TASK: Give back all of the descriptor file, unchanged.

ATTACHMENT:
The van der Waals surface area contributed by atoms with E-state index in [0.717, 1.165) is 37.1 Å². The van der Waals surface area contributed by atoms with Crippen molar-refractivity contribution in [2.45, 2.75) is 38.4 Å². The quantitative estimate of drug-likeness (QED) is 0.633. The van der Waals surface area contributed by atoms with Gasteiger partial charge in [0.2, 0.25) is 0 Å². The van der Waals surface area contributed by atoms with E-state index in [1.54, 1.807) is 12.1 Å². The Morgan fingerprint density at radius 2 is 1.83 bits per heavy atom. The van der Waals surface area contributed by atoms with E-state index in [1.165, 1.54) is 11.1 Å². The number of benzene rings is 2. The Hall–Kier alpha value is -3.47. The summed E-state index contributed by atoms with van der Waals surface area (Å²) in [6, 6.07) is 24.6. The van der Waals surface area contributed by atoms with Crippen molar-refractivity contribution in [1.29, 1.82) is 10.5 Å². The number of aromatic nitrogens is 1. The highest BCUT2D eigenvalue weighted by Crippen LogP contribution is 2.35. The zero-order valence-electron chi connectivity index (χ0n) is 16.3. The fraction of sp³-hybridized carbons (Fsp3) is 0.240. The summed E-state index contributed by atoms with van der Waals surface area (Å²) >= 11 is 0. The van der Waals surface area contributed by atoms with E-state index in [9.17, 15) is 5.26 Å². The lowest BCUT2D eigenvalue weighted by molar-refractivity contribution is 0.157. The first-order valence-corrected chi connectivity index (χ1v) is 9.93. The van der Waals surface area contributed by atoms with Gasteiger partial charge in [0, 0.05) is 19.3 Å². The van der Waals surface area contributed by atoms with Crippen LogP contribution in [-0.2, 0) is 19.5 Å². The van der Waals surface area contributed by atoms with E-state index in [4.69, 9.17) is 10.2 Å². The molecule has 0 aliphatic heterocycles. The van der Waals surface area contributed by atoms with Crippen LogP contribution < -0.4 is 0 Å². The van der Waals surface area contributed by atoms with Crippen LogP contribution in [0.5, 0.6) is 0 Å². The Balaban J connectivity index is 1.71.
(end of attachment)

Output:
The van der Waals surface area contributed by atoms with E-state index in [0.717, 1.165) is 37.1 Å². The van der Waals surface area contributed by atoms with Crippen molar-refractivity contribution in [2.45, 2.75) is 38.4 Å². The quantitative estimate of drug-likeness (QED) is 0.633. The van der Waals surface area contributed by atoms with Gasteiger partial charge in [0.2, 0.25) is 0 Å². The van der Waals surface area contributed by atoms with E-state index in [1.54, 1.807) is 12.1 Å². The Morgan fingerprint density at radius 2 is 1.83 bits per heavy atom. The van der Waals surface area contributed by atoms with E-state index in [1.165, 1.54) is 11.1 Å². The number of benzene rings is 2. The Hall–Kier alpha value is -3.47. The summed E-state index contributed by atoms with van der Waals surface area (Å²) in [6, 6.07) is 24.6. The van der Waals surface area contributed by atoms with Crippen molar-refractivity contribution in [1.29, 1.82) is 10.5 Å². The number of aromatic nitrogens is 1. The highest BCUT2D eigenvalue weighted by Crippen LogP contribution is 2.35. The zero-order valence-electron chi connectivity index (χ0n) is 16.3. The fraction of sp³-hybridized carbons (Fsp3) is 0.240. The summed E-state index contributed by atoms with van der Waals surface area (Å²) >= 11 is 0. The van der Waals surface area contributed by atoms with E-state index in [9.17, 15) is 5.26 Å². The lowest BCUT2D eigenvalue weighted by molar-refractivity contribution is 0.157. The first-order valence-corrected chi connectivity index (χ1v) is 9.93. The van der Waals surface area contributed by atoms with Gasteiger partial charge in [0, 0.05) is 19.3 Å². The van der Waals surface area contributed by atoms with Crippen LogP contribution in [-0.2, 0) is 19.5 Å². The van der Waals surface area contributed by atoms with E-state index in [4.69, 9.17) is 10.2 Å². The molecule has 0 aliphatic heterocycles. The van der Waals surface area contributed by atoms with Crippen LogP contribution < -0.4 is 0 Å². The van der Waals surface area contributed by atoms with Crippen LogP contribution in [0.5, 0.6) is 0 Å². The Balaban J connectivity index is 1.71.